Harper to St. Jude’s
Three women with backpacks are standing at the Harper Street bus stop on a Tuesday morning in May. Gwen, the tall one with white sneakers, recognizes the girl in a grey sweatshirt from her physics lecture. She’s the one who sits near the front with her boyfriend and laughs at the professor’s jokes so loudly it makes the rest of the class glance at each other and smile. Gwen missed last week’s lectures because of Jenji’s backyard funeral and wonders if it would be weird to ask the girl for notes. Perhaps, but she doesn’t know anyone else.
Morgan’s hair is wet. A bead of water from the tip of her ponytail travels down her back, making her shiver and stand straighter. There was no time to blow-dry this morning because she snoozed her alarm three times. She feels guilty for it now, being so lazy, and is nervous people will think her hair is greasy. She pulls up her sweatshirt’s hood and glances at the stork-like girl who is staring, big eyes and a square face. She is vaguely ugly in a cool way, like a model. She smiles, a dot of lipstick on her front tooth. Morgan debates saying something, but stays quiet. Spit will likely rub it off soon. If not, a friend can tell her. Does this constitute the bystander effect? Morgan got a B in psychology last semester and went to her TA’s office to argue back points on the final exam. The phrasing was unclear, Andrew, see right there, on question seven? He said she simply misunderstood on multiple accounts, sorry. Morgan wraps the string of her sweatshirt around her finger again and again. She is no longer graduating with honors and hasn’t told her parents who are flying in for commencement next week. Her index finger grows hot, turns purple.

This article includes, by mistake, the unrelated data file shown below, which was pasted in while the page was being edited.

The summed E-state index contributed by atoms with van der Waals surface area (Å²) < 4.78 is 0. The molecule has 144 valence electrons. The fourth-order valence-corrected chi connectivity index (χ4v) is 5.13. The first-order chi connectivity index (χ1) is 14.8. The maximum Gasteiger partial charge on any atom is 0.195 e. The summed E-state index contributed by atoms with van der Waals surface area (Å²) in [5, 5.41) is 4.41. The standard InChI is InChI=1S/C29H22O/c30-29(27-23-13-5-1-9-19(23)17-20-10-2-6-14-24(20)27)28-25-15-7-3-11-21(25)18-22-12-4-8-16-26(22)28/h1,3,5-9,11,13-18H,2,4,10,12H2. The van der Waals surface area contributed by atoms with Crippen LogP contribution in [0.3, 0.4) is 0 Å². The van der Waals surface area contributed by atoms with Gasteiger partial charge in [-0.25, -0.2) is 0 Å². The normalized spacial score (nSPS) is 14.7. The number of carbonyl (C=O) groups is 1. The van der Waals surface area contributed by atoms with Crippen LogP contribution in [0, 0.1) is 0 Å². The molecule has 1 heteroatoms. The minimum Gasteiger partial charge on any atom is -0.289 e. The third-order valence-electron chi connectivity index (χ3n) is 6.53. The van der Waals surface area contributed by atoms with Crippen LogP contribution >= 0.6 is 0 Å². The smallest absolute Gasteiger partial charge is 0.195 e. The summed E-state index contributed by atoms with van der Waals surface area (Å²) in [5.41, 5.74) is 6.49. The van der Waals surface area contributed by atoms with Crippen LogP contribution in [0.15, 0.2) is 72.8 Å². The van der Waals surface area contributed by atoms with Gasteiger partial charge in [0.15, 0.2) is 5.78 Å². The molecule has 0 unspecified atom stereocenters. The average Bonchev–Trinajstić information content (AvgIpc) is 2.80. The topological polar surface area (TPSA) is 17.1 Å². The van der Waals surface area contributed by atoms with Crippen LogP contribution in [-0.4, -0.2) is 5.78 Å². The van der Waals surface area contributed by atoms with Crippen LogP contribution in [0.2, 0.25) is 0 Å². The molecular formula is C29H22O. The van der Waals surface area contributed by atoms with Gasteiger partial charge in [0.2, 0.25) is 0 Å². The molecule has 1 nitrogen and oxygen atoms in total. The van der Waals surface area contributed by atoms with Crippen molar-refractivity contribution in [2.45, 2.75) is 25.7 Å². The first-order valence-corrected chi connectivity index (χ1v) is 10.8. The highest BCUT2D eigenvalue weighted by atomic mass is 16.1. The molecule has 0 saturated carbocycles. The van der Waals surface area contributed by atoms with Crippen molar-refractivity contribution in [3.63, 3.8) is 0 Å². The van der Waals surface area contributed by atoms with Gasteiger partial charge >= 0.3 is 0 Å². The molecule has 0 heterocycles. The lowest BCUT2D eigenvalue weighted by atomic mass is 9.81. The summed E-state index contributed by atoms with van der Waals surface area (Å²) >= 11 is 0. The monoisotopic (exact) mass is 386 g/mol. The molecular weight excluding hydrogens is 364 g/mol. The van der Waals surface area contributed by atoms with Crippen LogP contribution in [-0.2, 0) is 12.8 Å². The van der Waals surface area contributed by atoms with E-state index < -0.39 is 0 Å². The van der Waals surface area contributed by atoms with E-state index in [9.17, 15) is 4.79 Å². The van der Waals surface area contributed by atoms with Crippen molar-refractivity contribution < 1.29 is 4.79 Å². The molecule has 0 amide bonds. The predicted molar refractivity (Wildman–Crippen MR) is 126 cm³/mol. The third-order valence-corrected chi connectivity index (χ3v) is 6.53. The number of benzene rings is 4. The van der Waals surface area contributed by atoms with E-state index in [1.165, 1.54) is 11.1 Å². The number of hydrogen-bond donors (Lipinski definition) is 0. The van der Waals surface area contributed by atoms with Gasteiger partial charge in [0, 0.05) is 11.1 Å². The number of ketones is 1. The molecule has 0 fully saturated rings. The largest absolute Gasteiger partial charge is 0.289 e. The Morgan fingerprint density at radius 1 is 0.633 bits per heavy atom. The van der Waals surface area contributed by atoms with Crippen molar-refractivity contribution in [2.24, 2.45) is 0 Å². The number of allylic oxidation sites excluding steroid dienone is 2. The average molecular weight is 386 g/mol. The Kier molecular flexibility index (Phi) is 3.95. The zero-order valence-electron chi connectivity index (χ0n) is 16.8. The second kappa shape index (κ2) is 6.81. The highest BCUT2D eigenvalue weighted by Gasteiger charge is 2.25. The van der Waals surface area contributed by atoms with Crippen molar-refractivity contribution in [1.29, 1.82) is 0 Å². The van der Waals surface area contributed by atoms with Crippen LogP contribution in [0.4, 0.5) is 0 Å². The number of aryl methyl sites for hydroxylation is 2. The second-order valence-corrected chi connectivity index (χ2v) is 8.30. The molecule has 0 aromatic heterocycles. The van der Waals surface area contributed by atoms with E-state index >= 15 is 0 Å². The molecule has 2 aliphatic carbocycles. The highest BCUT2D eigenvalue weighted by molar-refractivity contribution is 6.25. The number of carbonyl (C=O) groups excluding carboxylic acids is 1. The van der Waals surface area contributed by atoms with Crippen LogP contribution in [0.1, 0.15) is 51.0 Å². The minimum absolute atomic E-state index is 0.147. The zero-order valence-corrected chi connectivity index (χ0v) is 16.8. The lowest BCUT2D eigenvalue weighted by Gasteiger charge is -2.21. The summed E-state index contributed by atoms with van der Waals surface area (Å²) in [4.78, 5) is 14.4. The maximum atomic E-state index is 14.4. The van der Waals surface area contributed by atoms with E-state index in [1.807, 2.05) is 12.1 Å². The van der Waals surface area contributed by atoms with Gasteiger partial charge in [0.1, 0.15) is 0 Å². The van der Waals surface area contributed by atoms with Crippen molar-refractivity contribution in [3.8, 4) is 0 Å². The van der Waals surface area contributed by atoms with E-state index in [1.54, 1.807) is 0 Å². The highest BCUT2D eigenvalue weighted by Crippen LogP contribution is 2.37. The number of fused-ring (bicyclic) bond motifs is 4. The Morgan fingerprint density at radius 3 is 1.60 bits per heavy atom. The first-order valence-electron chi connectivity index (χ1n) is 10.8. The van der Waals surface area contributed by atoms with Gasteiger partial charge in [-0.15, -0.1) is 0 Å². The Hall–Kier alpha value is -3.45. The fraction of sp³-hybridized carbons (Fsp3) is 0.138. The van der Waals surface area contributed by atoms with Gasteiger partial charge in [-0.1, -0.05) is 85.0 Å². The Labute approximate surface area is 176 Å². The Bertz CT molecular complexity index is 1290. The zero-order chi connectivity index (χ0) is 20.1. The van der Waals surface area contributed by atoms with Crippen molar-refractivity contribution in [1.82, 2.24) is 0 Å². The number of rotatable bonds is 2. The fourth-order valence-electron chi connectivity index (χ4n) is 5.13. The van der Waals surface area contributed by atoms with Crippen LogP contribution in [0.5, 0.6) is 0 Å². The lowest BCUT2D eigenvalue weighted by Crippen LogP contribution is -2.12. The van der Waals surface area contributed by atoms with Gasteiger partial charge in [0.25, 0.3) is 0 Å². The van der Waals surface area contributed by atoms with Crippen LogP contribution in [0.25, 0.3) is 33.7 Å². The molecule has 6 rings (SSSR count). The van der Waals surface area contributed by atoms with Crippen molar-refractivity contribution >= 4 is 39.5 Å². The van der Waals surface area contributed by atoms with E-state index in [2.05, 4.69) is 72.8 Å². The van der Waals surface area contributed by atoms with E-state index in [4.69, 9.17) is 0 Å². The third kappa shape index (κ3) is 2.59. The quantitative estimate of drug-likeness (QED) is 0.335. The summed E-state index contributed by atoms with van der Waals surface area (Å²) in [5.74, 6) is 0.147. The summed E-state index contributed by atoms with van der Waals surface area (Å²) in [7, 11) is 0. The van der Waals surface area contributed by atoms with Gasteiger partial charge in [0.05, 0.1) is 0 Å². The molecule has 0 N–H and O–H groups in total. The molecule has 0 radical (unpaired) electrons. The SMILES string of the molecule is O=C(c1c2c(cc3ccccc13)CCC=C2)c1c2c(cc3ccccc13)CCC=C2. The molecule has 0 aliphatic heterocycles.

Gwen’s pleased she got out of bed today. She even put on makeup! Lipstick the color of a grape. The tube is in her hand now, something to fiddle with. She thought about staying under her comforter with the lights off, looking at her phone, falling back asleep, repeat. But her roommates would have said something, knocked gently on her door, “Gwen, you okay? You’ve been skipping a lot lately.” This is why she got of bed, to avoid judgment masked as concern. It’s just a dead dog, she can be a functional person, like seriously. Her roommate found her dad crushed under a tree in middle school, and she still goes to her history seminar.